The headline “Organic asparagus supplies extremely tight” is a bit misleading, as it would be more accurate to note that organic asparagus supplies are non-existent.
“This is a very difficult time to produce organic asparagus,” said Walter Yager, CEO of Alpine Fresh, on Tuesday, Sept. 5. “We are going to get started in about 10 days in northwest Mexico. I don’t know of any other commercial organic production at this time.”
Yager said Alpine Fresh’s fall organic asparagus deal is new this year, with production expected to begin early next month October along with a few other shippers also from northwest Mexico. All of those fields should be harvested by early to mid-November, which will cause at least another two-month gap in supplies.
“A lot of people are asking for organics so we made a big push in that direction this year. We had a spring crop from Mexico and now we are coming back with these deals. We are working toward having year-round supplies of organic asparagus but that’s probably three to five years away,” Yager said.
He explained that organic asparagus is difficult to grow, and Peruvian asparagus, which accounts for about 40 percent of the annual asparagus consumption in the U.S., must be fumigated when it get to the United States, rendering it as non-organic regardless of how it was grown.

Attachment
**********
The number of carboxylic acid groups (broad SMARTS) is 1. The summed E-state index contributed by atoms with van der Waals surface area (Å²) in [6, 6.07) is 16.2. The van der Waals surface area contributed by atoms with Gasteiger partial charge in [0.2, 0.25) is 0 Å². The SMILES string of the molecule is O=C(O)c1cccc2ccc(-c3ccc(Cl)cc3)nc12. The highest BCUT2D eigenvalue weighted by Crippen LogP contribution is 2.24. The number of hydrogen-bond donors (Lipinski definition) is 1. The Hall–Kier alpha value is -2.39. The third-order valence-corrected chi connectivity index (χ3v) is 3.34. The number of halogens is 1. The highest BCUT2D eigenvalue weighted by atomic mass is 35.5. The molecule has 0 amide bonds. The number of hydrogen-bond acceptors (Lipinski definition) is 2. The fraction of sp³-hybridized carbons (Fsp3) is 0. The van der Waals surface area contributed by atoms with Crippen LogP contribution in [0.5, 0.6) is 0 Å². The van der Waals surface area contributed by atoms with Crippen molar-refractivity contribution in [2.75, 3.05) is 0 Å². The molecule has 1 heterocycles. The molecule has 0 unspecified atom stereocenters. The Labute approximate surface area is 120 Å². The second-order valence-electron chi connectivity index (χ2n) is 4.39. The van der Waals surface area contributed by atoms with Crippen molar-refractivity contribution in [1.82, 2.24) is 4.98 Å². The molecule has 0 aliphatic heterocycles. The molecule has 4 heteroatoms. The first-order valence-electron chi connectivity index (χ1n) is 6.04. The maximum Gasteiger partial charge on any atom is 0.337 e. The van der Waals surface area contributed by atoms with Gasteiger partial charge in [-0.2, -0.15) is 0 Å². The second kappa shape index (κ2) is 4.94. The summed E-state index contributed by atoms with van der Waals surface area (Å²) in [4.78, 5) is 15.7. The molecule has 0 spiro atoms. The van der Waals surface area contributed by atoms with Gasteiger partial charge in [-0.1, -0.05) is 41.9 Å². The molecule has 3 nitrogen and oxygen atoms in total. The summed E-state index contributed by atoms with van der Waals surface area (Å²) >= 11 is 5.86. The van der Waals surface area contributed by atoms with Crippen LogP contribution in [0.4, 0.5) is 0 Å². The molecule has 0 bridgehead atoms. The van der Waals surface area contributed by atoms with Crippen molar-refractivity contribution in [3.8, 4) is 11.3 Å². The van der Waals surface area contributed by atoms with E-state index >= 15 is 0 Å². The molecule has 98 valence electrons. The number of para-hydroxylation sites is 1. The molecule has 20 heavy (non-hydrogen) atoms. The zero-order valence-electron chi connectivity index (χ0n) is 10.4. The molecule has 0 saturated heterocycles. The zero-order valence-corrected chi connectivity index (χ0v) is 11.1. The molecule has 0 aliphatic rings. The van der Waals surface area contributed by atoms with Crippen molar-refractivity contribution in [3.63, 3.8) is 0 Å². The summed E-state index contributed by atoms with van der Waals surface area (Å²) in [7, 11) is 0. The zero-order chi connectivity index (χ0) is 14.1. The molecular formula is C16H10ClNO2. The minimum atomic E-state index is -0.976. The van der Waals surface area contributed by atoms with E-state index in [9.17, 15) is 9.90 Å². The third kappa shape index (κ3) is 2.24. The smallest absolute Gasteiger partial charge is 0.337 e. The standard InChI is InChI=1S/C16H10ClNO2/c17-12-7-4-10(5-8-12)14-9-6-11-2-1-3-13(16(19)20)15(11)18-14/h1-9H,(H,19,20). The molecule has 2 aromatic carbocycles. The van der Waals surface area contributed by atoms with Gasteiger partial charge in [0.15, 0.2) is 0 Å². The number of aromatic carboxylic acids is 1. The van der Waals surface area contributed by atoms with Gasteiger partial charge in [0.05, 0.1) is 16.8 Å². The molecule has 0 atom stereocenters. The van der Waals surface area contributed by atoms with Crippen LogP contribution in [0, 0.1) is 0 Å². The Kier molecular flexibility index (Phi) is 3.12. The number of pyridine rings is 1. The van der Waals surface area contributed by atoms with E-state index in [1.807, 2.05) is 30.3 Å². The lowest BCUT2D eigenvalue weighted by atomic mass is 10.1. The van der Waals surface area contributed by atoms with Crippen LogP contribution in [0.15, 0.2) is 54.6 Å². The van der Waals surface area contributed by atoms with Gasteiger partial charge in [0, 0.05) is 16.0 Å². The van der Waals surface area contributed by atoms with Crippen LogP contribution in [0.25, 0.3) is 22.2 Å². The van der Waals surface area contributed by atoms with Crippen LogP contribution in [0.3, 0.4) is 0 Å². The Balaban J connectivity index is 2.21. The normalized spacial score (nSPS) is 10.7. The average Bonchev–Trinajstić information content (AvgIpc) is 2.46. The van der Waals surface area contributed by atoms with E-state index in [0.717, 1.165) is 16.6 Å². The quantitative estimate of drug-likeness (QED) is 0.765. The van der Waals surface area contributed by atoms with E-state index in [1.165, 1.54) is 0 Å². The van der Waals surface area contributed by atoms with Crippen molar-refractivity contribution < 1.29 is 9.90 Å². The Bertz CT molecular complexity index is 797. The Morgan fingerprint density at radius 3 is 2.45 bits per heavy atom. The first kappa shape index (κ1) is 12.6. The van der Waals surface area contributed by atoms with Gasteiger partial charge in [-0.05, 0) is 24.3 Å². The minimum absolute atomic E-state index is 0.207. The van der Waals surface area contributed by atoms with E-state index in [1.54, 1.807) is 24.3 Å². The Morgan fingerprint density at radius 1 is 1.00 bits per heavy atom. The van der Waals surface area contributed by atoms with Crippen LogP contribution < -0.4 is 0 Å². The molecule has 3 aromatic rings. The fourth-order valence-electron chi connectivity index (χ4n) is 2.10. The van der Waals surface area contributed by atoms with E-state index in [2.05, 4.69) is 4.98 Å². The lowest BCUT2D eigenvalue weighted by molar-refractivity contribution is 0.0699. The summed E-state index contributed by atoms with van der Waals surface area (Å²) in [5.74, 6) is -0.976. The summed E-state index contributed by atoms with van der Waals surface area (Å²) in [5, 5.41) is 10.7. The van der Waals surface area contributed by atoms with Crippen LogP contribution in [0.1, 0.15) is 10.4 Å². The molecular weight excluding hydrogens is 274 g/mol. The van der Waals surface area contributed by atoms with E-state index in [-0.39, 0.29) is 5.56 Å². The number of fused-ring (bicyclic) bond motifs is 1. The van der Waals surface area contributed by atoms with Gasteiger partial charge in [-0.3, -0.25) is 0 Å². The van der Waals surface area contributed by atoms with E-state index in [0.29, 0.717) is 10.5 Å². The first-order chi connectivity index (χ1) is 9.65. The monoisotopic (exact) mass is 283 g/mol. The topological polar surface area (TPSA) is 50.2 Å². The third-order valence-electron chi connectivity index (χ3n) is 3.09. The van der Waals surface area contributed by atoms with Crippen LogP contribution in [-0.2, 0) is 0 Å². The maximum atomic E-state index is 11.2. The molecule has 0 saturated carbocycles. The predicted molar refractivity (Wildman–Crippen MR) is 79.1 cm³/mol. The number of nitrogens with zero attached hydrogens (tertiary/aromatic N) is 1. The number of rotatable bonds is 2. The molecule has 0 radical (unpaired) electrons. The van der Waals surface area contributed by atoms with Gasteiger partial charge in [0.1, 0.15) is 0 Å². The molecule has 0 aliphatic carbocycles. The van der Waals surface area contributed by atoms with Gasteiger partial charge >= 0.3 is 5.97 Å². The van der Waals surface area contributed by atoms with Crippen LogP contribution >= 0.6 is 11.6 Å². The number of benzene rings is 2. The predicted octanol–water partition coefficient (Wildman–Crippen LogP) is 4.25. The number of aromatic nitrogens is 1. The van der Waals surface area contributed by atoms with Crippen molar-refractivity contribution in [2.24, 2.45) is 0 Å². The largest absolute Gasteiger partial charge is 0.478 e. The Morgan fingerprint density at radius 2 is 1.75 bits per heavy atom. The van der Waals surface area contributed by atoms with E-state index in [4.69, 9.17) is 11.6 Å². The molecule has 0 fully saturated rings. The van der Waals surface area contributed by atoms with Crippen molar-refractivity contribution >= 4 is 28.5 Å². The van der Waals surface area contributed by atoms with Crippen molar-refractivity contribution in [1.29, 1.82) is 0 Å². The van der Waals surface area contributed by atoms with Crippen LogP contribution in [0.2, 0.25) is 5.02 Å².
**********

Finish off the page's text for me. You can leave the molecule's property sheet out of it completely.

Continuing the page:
“We’ve been working on creating another protocol (that doesn’t rely on fumigation) for 10 years,” Yager said, speaking of the U.S.-based Peruvian Asparagus Importers Association. “Hopefully, we will get something done in the next year or so.”
He said progress was beginning to be made with USDA and then the shift in presidential administrations saw movement grind to a halt. “Hopefully it will get started again soon,” Yager said.
Until then organic asparagus will be a seasonal crop with supplies stronger in the spring and for a short duration in the fall, which is about to start. Yager would not predict the market price but said it would be high and not unreasonable. He said the organic asparagus market operates independently of the conventional market but there is a limit as to what consumers will pay.